Seeing that title, I can’t help but think of reading “under duress,” which is probably what many of our children feel like they have to do, but no — this is different. I’d read under duress any day. But when circumstances in my life brought a great deal of stress into my life 6 weeks ago, I learned a little bit about reading under stress.
Stress changes things. We feel differently. We think differently. There are physical changes such as loss of appetite, decreased or increased sleep, that wired feeling. But who would think that it would change our reading habits?
A friend of mine’s husband died suddenly last year. She and I are both readers, and one of the things that she shared with me was how hard it was for her to concentrate to read a book. I wondered if grief was staking it’s claim on her subconscious mind, disallowing it to multitask.
While I was spending hours in the car those first few weeks after my mom’s brain cancer diagnosis, driving from hospital to home to my grandmother’s house and back again, I did have an audiobook handy. In fact, I was planning to get through several audiobooks. I did listen some, but other times I just needed quiet or praise music to soothe my soul. Often my cell phone was glued to my head as I grasped the few moments that I had to return phone calls and catch up with people.
I carried a book with me in my bag, in addition to some snacks and a sweater, but the book generally stayed put. At home at night, I was weary. I expected the weight and ambiguity of my circumstances and my anxiety about them to make sleep difficult, but in fact my busy schedule had exhausted me, and thankfully sleep came easily. After debriefing my husband on the day’s events, I read a few pages, but then fell right to sleep. There was simply no time to read. And then one weekend I was finally able to finish the book I had been toting around for over two weeks.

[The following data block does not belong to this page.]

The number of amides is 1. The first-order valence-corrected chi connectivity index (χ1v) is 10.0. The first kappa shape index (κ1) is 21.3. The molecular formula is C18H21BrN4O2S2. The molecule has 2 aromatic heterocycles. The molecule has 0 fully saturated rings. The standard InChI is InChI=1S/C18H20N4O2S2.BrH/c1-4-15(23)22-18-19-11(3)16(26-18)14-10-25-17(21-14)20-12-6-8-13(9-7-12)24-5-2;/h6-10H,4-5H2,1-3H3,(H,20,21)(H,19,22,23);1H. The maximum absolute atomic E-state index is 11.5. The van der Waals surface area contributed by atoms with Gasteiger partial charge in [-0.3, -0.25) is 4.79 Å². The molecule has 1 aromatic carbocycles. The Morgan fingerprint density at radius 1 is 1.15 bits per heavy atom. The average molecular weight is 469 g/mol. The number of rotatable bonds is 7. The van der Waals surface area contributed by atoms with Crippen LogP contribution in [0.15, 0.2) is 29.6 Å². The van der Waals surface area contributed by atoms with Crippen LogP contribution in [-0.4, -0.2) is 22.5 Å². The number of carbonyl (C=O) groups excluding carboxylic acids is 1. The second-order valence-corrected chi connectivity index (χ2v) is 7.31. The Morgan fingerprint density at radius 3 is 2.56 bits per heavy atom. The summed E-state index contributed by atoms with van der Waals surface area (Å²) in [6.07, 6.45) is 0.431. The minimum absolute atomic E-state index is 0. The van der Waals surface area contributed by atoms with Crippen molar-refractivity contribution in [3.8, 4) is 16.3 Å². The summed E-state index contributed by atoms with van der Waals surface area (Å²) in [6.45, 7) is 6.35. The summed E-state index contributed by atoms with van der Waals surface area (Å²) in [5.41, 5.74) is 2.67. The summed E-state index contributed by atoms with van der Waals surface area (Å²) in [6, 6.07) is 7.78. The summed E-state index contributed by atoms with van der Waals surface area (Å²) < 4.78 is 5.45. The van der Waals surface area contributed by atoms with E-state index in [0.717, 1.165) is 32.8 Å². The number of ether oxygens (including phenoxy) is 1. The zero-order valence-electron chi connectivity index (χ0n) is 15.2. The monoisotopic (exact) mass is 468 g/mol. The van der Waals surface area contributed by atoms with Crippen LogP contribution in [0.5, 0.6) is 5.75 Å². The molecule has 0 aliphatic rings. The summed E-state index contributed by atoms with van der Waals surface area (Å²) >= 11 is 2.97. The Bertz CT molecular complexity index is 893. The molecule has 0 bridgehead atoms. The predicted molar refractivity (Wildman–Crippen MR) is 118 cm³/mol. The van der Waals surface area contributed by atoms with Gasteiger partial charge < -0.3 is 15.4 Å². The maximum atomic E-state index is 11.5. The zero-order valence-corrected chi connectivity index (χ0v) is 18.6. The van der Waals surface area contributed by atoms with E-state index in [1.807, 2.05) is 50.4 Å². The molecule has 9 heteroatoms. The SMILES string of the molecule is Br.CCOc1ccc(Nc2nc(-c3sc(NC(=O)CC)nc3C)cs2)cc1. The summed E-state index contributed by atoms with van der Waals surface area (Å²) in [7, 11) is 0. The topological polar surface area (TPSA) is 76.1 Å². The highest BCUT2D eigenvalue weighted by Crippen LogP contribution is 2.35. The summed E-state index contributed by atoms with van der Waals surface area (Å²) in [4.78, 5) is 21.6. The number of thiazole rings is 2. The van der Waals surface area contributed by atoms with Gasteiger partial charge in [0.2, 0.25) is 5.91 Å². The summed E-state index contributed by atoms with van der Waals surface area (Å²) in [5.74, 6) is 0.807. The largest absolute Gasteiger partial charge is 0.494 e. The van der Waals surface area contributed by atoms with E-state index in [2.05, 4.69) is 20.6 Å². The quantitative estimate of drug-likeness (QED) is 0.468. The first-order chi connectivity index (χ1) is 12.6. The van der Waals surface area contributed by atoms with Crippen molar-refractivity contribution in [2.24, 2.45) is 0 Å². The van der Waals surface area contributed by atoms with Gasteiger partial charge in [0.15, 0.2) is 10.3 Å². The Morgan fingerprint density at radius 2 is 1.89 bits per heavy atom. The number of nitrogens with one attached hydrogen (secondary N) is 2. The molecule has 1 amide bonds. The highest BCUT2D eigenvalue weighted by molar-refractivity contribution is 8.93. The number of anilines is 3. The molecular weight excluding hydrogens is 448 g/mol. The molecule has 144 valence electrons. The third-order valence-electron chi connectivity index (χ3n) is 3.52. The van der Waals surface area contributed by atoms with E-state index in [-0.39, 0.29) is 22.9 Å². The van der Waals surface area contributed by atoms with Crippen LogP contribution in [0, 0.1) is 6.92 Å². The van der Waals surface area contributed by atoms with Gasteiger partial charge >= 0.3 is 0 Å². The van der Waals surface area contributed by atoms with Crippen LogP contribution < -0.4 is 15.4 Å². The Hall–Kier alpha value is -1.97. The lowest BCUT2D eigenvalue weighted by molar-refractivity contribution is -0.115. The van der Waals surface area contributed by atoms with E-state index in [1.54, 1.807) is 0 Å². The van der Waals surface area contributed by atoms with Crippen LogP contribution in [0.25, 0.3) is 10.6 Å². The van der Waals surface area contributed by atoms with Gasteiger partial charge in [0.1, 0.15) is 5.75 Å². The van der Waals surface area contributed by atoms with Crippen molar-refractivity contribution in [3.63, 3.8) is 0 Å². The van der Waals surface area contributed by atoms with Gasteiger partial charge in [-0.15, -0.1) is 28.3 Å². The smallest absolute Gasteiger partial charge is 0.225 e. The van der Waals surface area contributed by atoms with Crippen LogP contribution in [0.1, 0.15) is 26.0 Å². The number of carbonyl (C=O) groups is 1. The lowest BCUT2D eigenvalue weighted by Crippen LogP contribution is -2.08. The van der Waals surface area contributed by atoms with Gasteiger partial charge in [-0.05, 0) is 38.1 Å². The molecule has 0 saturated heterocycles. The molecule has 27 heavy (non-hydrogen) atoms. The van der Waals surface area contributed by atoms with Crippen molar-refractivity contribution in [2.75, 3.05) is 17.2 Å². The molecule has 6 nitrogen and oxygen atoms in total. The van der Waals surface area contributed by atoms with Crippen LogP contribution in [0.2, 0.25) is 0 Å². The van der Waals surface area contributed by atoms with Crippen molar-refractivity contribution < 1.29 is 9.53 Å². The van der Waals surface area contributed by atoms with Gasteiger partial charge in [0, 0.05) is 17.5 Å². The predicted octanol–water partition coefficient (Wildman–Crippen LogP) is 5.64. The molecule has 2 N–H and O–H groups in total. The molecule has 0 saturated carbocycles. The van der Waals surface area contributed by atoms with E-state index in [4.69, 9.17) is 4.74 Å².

It felt good to escape into this fantastic and beloved installment in a middle grade series I enjoy. And it was the perfect read. There was no worry about cancer or grandmothers or children or housekeeping. It was truly an escape.
After that, I picked up another light read — a novel also not very rooted in reality. And then another. All the while, I was reading a travel memoir that really just consisted of little unrelated paragraphs, making it perfect for me to pick up even when I just had a few minutes to read.
Just this weekend I finished a lovely character-driven novel, ripe with family stress and turmoil and self-examination. I like that kind of book, but it had been months since I read something like that, which probably made it all the more delicious. But I couldn’t have done it last month. I don’t think that I had the concentration or the emotional energy to tackle it while I was dealing with all the unexpected changes life had thrown me.
Summer has officially begun, and so my days are less structured. Instead of rushing the kids off to school, I can linger over my coffee with a book. I still have responsibilities that weigh on my mind and heart. I’m visiting my grandmother in her new “home” at least four times a week. I’m helping my mom get to treatment (and enjoying spending time with her) a couple of times per week. But it’s starting to feel normal, like a part of life.
I’m now a caretaker for those other than they who call me mom, but I’m back to being a wife, a mom, a friend (though probably still not a very good one), and yes–a reader.